Issues to Consider in an LGBTQ Divorce
By: Gordon & Perlut, LLC
While same-sex divorces have more in common with opposite-sex divorces than differences, there are also important distinctions concerning same-sex relationships and divorces that LGBTQ couples considering divorce in Chicago should know about. A recent Business Insider article discusses LGBTQ divorces with legal scholar Adam P. Romero, who recently edited a book on LGBTQ divorce, alongside psychology professor Abbie Goldberg, published with Oxford University Press. We want to take a look at a recent interview with Romero and Goldberg, which highlights some common factors and other issues to consider in an LGBTQ divorce.
Research is Lacking on LGBTQ Divorces
The first thing to know about LGBTQ divorces is they are researched far less often than opposite-sex divorces. As such, divorce researchers do not have the kind of data they would ideally like to have in order to understand factors influencing LGBTQ marriages and divorces. As Romero explains, over time, there is an assumption that more family law experts will study LGBTQ divorces in various regions of the U.S., and that we will have more information to use in drawing conclusions. However, in the meantime, researchers must rely on the limited data available. This lack of information is part of the reason Goldberg and Romero put together their edited volume. As they explain, “our book brings together a wide variety of experts from different disciplines” including “law, psychology, sociology, political science” and other fields.
Specific Factors Affecting LGBTQ Marriages and Decisions to Divorce
As Romero explains, much of the existing research “suggests that many of the same factors that create instability and strife in straight relationships, such as financial stress, also affect LGBTQ relationships.” Yet spouses in same-sex marriages ultimately deal with different types of issues, as well, that can result in divorce. Most notably, Romero suggests, spouses in same-sex marriages often experience “minority stressors,” which can affect their marriages, like discrimination in the workplace or strained relationships with extended family members. Experiencing discrimination at work and in other places can lead to problems at home and early research suggests it may play a role in some same-sex divorces. At the same time, however, Romero underscores we need more data.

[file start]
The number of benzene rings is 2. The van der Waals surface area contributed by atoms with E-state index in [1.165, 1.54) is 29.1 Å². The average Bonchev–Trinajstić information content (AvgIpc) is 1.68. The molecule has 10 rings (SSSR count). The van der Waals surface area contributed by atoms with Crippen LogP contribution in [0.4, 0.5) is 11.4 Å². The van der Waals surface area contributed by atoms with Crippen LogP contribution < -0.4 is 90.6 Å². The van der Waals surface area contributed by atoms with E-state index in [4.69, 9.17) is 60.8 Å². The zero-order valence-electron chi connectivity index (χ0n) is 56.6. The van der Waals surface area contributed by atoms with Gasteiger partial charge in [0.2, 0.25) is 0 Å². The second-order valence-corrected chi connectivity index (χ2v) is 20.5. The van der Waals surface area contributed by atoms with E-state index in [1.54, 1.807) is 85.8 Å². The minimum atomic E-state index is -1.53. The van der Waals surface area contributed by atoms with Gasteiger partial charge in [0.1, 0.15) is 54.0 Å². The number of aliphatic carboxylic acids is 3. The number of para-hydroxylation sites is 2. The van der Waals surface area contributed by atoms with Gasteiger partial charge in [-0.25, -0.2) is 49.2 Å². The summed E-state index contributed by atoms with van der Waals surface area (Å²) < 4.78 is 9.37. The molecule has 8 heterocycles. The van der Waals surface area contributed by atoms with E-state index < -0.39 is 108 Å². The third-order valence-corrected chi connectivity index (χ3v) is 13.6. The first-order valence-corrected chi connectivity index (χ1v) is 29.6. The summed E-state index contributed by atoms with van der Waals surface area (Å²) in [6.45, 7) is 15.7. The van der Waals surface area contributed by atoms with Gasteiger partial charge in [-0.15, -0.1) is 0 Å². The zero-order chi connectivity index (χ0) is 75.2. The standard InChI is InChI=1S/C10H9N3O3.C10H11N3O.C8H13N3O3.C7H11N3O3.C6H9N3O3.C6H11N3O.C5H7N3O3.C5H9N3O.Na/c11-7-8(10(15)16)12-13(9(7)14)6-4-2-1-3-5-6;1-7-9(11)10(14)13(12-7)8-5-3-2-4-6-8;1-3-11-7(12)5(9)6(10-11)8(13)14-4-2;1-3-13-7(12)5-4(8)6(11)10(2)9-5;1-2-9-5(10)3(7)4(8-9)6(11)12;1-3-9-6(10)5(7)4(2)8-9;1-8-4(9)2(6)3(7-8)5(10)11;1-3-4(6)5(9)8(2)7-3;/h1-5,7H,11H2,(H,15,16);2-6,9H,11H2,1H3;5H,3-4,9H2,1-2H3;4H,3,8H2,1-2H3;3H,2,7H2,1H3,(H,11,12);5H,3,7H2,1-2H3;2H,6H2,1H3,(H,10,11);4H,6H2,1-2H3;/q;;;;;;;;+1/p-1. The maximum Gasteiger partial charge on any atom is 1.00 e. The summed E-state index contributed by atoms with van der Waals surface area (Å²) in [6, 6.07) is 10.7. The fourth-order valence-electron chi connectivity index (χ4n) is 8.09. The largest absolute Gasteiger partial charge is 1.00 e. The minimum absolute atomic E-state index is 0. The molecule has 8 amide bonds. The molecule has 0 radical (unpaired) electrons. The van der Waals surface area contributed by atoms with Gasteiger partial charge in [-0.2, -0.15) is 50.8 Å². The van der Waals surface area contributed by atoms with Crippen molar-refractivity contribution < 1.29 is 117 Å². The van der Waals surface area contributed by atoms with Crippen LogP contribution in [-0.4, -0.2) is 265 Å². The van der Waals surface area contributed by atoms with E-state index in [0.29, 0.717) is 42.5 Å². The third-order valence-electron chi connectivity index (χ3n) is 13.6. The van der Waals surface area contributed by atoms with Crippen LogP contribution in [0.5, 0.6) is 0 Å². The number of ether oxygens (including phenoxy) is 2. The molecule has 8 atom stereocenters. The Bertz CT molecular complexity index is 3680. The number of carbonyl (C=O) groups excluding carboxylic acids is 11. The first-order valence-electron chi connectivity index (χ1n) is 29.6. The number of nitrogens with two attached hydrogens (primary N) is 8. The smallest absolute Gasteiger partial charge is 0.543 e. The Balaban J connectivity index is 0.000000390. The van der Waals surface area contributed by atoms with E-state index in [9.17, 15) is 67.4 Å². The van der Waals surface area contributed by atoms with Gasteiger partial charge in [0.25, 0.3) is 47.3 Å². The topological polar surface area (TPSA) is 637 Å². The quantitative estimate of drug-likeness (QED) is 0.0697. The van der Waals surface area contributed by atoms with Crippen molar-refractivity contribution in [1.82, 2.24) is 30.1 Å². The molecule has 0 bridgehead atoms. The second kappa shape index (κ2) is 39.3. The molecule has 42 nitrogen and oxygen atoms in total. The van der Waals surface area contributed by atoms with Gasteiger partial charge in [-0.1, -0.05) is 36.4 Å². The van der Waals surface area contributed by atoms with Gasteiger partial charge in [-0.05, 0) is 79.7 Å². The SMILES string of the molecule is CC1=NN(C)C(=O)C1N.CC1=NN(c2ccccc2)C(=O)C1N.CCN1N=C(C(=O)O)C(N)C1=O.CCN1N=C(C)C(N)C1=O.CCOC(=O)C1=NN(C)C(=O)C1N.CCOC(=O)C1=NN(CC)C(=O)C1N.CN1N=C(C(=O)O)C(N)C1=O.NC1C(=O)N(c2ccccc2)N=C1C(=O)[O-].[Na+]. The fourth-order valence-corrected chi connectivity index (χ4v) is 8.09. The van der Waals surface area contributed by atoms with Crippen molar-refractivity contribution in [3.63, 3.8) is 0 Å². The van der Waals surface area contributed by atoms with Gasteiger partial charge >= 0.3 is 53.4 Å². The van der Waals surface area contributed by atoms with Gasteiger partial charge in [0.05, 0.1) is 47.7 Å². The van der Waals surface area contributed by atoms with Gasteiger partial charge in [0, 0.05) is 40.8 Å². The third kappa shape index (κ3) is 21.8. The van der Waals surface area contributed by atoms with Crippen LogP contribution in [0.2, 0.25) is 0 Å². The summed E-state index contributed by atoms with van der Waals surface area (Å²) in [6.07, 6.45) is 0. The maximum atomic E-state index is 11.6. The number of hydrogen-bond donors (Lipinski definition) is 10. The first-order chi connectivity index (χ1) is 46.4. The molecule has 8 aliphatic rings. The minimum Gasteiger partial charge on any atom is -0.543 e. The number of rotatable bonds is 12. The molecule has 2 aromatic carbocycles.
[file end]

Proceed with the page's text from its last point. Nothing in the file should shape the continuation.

Legal Issues Specific to Same-Sex Couples Who Get Divorced
Although the law requires same-sex couples to be treated the same as way opposite-sex couples who get divorced, Romero and Goldberg indicate the law is sometimes “incompatible” with the way a same-sex marriage is arranged. In other words, spouses in same-sex marriages may not have family situations that are those imagined by the law, and as such, the divorce process may be more difficult. More significant is the issue of the length of the marriage. For example, under Illinois law, the length of the marriage can affect the amount and duration of spousal maintenance. Yet many same-sex couples have been in committed relationships for decades and only married for a short time due to shifts in state and federal law which allows same-sex marriage.
Matters of parentage and parental responsibilities in a same-sex divorce can also get complicated when the same-sex couple has minor children from the marriage.
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